I am not currently credentialed with any insurance companies. This means I do not file insurance claims and instead get paid directly from you. As an out-of-network provider, I will provide a Super Bill which you can submit to your insurance company for reimbursement.
I recommend that the first thing you should do is call your insurance company to decide what is best for you. Find out if you have mental health benefits and check your coverage carefully--make sure you understand their answers. Some helpful questions you can ask them are:
- What are my mental health benefits?
- What is the coverage amount per therapy session?
- How many therapy sessions does my plan cover?
- How much does my insurance pay for an out-of-network provider?
- Is approval required from my primary care physician?
I want you to feel empowered and informed when making important decisions about your mental health care. Before using your benefits, I encourage you to investigate all options and arrive at an informed decision regarding your health care. You can always decide to use your benefits, but you can’t reverse many of the negative consequences after using them.
Required Diagnosis of a Mental Illness
The rule is that insurance companies only pay for services that are considered “medically necessary” (more on this below). This means that in order to utilize your medical insurance for mental health treatment, you must be diagnosed with a mental illness disorder and determined that your mental health condition is affecting your health and overall functioning on a daily basis.
The problem is that many of life’s difficulties, and the reasons why people seek mental health treatment, are not mental illness disorders and are not diagnosable. When this is the case, your medical insurance is not going to cover the treatment. Many of the clients that I see do not have a diagnosable disorder, so any intentions they had of ever using their medical insurance (in-network or not) to cover treatment becomes irrelevant. You may be thinking, “so just diagnose me,” but equally important is that any ethical therapist will not simply diagnose you for the sake of using your insurance for treatment. In the long run, this may be a very good thing.
Other Problems with Using Insurance for Payment:
- “Medical Necessity”
- Pre-existing Conditions on your Record
- Loss of Control of Treatment
- Loss of Confidentiality
- Privacy of your medical record
- Unexpected costs
How Payment at my Office Works
You can either pay out of pocket without informing your insurance provider at all. Another option is for you pay the my office directly but submit a statement to your insurance for direct reimbursement to you. However, the statement you submit (called a superbill) still must contain a mental illness diagnosis and the date, type and length of session attended. This option does not resolve issues concerning confidentiality and your medical record, but allows you to maintain more control of your treatment than when using an in-network provider. You will want to call your insurance company ahead of time to confirm they will reimburse you.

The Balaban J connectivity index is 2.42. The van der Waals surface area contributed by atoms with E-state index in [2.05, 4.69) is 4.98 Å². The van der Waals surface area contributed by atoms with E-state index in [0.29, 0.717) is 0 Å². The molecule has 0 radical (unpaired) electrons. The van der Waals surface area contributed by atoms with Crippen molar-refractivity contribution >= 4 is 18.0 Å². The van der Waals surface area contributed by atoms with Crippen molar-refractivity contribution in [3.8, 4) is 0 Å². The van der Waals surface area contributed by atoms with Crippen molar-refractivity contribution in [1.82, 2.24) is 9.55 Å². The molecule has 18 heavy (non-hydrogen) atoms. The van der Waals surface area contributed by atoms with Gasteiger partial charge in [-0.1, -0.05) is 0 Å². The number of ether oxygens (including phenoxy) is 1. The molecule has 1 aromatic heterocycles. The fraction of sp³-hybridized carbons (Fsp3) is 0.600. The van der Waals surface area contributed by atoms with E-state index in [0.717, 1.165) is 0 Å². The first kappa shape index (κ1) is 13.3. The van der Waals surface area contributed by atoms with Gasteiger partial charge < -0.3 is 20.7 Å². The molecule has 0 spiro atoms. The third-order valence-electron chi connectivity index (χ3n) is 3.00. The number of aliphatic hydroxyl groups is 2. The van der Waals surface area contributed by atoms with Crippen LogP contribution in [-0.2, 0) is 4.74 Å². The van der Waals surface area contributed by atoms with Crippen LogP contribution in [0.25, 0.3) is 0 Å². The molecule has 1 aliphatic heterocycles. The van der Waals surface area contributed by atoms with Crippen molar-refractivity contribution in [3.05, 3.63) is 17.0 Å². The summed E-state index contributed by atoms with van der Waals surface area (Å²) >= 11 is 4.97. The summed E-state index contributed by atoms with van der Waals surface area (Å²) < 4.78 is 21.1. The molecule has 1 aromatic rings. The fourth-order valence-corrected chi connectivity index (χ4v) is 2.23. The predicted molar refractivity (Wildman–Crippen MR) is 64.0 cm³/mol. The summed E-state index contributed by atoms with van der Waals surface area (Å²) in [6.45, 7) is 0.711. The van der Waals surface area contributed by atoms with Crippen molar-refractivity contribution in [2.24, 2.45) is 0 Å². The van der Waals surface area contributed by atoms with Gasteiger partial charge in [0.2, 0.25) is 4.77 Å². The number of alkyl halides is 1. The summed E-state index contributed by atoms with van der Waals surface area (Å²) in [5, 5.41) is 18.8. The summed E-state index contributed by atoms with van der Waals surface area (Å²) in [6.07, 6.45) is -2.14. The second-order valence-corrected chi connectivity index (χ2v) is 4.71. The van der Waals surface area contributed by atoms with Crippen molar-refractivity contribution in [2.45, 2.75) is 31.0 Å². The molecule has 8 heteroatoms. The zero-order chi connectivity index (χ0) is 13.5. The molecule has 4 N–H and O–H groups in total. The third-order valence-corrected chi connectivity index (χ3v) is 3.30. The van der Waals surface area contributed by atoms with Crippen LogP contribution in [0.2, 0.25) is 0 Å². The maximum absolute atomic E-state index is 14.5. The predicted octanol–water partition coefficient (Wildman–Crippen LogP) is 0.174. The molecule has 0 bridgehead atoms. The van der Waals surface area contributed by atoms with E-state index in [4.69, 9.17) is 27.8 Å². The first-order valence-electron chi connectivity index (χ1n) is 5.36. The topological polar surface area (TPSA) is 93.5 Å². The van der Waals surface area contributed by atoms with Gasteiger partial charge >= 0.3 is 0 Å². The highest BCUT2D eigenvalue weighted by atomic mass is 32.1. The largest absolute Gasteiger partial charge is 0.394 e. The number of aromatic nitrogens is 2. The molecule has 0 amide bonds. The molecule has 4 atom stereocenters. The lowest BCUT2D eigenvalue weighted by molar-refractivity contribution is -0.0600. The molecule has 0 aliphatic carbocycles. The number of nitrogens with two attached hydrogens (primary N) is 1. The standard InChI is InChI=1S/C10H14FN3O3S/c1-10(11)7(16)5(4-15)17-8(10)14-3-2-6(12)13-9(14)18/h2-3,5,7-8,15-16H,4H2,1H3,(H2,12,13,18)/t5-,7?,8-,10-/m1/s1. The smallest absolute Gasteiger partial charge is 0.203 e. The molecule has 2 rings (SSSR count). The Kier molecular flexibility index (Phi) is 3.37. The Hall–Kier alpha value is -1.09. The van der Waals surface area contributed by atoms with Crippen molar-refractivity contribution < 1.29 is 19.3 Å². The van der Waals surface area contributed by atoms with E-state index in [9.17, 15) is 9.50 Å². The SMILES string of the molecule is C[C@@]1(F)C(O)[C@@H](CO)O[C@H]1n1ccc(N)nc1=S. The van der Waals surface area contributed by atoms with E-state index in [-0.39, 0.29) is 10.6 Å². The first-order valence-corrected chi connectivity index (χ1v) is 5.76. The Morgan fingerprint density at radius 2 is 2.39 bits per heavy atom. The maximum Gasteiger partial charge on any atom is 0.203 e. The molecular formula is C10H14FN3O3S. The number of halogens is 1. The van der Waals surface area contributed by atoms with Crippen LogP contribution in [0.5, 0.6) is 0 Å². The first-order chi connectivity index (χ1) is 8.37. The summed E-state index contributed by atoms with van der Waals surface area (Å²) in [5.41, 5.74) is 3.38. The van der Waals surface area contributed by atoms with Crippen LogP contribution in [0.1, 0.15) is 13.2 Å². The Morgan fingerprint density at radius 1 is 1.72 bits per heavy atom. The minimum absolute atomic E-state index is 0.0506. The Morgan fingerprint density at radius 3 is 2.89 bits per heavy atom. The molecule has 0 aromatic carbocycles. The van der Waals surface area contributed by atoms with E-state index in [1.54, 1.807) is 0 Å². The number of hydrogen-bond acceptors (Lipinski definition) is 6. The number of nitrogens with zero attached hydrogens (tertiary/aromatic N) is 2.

What is Confidentiality and what are Exceptions to Confidentiality?
Confidentiality is one of the most important components between a client and psychotherapist. Successful therapy requires a high degree of trust with highly sensitive subject matter that is usually not discussed anywhere but the therapist's office. As outlined in my Mandatory Informed Consent and Disclosure Agreement, what you talk about in sessions is private and confidential, and you can expect that what you discuss in session will not be shared with anyone. Sometimes, however, you may want your therapist to share information or give an update to someone on your healthcare team (your Physician, Naturopath, Attorney), but by law your therapist cannot release this information without obtaining your written permission.
However, state law and professional ethics require therapists to maintain confidentiality except for the following situations:
* Suspected past or present abuse or neglect of children, adults, and elders is mandated to be reported to persons, agencies or authorities, including Dept of Human Services and law enforcement, based on information provided by the client or collateral sources, to protect whomever is in danger.
* If the therapist has reason to suspect the client is in serious and imminent danger of harming themselves or has threatened to harm another person.